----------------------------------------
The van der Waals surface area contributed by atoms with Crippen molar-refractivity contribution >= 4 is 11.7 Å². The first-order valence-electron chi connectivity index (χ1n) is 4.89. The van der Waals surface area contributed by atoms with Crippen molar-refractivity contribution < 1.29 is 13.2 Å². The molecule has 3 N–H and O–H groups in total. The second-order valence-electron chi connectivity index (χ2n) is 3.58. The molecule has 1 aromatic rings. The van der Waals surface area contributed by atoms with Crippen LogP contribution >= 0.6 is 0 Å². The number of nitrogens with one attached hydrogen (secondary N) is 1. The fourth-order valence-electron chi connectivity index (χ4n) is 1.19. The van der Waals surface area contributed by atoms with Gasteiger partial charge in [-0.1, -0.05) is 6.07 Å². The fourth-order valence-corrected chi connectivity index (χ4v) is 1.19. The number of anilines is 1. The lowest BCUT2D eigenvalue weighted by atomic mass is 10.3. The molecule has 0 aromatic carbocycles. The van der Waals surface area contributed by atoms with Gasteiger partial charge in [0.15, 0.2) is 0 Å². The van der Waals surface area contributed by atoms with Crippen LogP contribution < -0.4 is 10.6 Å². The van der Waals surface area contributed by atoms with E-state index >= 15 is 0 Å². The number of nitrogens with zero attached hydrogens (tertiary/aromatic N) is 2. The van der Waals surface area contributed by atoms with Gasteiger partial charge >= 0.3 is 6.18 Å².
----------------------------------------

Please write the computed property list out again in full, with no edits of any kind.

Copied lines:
The van der Waals surface area contributed by atoms with Crippen molar-refractivity contribution >= 4 is 11.7 Å². The first-order valence-electron chi connectivity index (χ1n) is 4.89. The van der Waals surface area contributed by atoms with Crippen molar-refractivity contribution < 1.29 is 13.2 Å². The molecule has 3 N–H and O–H groups in total. The second-order valence-electron chi connectivity index (χ2n) is 3.58. The molecule has 1 aromatic rings. The van der Waals surface area contributed by atoms with Crippen LogP contribution >= 0.6 is 0 Å². The number of nitrogens with one attached hydrogen (secondary N) is 1. The fourth-order valence-electron chi connectivity index (χ4n) is 1.19. The van der Waals surface area contributed by atoms with Gasteiger partial charge in [-0.1, -0.05) is 6.07 Å². The fourth-order valence-corrected chi connectivity index (χ4v) is 1.19. The number of anilines is 1. The lowest BCUT2D eigenvalue weighted by atomic mass is 10.3. The molecule has 0 aromatic carbocycles. The van der Waals surface area contributed by atoms with Gasteiger partial charge in [0.15, 0.2) is 0 Å². The van der Waals surface area contributed by atoms with Crippen LogP contribution < -0.4 is 10.6 Å². The van der Waals surface area contributed by atoms with E-state index >= 15 is 0 Å². The number of nitrogens with zero attached hydrogens (tertiary/aromatic N) is 2. The van der Waals surface area contributed by atoms with Gasteiger partial charge >= 0.3 is 6.18 Å².